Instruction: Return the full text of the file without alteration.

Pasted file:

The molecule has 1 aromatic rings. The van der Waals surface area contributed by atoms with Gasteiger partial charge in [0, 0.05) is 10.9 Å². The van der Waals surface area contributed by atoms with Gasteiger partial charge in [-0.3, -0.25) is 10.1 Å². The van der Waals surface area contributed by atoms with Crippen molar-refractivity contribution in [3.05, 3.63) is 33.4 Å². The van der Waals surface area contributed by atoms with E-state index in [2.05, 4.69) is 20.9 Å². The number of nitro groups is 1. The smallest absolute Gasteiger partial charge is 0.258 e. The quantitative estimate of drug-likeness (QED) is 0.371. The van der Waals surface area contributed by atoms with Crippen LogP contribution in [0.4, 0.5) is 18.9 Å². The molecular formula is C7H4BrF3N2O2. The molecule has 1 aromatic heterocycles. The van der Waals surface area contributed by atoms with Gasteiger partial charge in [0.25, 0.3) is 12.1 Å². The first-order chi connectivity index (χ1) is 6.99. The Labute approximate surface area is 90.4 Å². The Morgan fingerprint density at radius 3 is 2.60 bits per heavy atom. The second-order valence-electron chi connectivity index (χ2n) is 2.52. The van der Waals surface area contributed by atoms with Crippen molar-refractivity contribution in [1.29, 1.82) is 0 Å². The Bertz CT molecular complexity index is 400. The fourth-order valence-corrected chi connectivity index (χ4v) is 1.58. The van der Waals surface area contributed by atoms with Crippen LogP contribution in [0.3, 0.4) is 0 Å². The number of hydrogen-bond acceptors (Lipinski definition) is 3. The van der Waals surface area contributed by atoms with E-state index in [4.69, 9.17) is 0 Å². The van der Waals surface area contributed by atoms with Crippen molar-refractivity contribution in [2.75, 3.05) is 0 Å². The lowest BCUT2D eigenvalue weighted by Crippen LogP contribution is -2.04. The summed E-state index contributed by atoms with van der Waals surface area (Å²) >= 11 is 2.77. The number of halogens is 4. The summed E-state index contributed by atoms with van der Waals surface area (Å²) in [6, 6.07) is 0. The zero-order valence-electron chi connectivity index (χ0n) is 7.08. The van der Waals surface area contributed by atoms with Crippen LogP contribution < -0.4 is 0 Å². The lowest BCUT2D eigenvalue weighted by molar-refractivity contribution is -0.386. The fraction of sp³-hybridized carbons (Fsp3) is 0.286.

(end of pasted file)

The molecule has 1 aromatic rings. The van der Waals surface area contributed by atoms with Gasteiger partial charge in [0, 0.05) is 10.9 Å². The van der Waals surface area contributed by atoms with Gasteiger partial charge in [-0.3, -0.25) is 10.1 Å². The van der Waals surface area contributed by atoms with Crippen molar-refractivity contribution in [3.05, 3.63) is 33.4 Å². The van der Waals surface area contributed by atoms with E-state index in [2.05, 4.69) is 20.9 Å². The number of nitro groups is 1. The smallest absolute Gasteiger partial charge is 0.258 e. The quantitative estimate of drug-likeness (QED) is 0.371. The van der Waals surface area contributed by atoms with Crippen LogP contribution in [0.4, 0.5) is 18.9 Å². The molecular formula is C7H4BrF3N2O2. The molecule has 1 aromatic heterocycles. The van der Waals surface area contributed by atoms with Gasteiger partial charge in [0.25, 0.3) is 12.1 Å². The first-order chi connectivity index (χ1) is 6.99. The Labute approximate surface area is 90.4 Å². The Morgan fingerprint density at radius 3 is 2.60 bits per heavy atom. The second-order valence-electron chi connectivity index (χ2n) is 2.52. The van der Waals surface area contributed by atoms with Crippen molar-refractivity contribution in [1.29, 1.82) is 0 Å². The Bertz CT molecular complexity index is 400. The fourth-order valence-corrected chi connectivity index (χ4v) is 1.58. The van der Waals surface area contributed by atoms with Crippen LogP contribution in [0.3, 0.4) is 0 Å². The number of hydrogen-bond acceptors (Lipinski definition) is 3. The van der Waals surface area contributed by atoms with E-state index in [4.69, 9.17) is 0 Å². The van der Waals surface area contributed by atoms with Crippen molar-refractivity contribution in [2.75, 3.05) is 0 Å². The lowest BCUT2D eigenvalue weighted by Crippen LogP contribution is -2.04. The summed E-state index contributed by atoms with van der Waals surface area (Å²) >= 11 is 2.77. The number of halogens is 4. The summed E-state index contributed by atoms with van der Waals surface area (Å²) in [6, 6.07) is 0. The zero-order valence-electron chi connectivity index (χ0n) is 7.08. The van der Waals surface area contributed by atoms with Crippen LogP contribution < -0.4 is 0 Å². The lowest BCUT2D eigenvalue weighted by molar-refractivity contribution is -0.386. The fraction of sp³-hybridized carbons (Fsp3) is 0.286.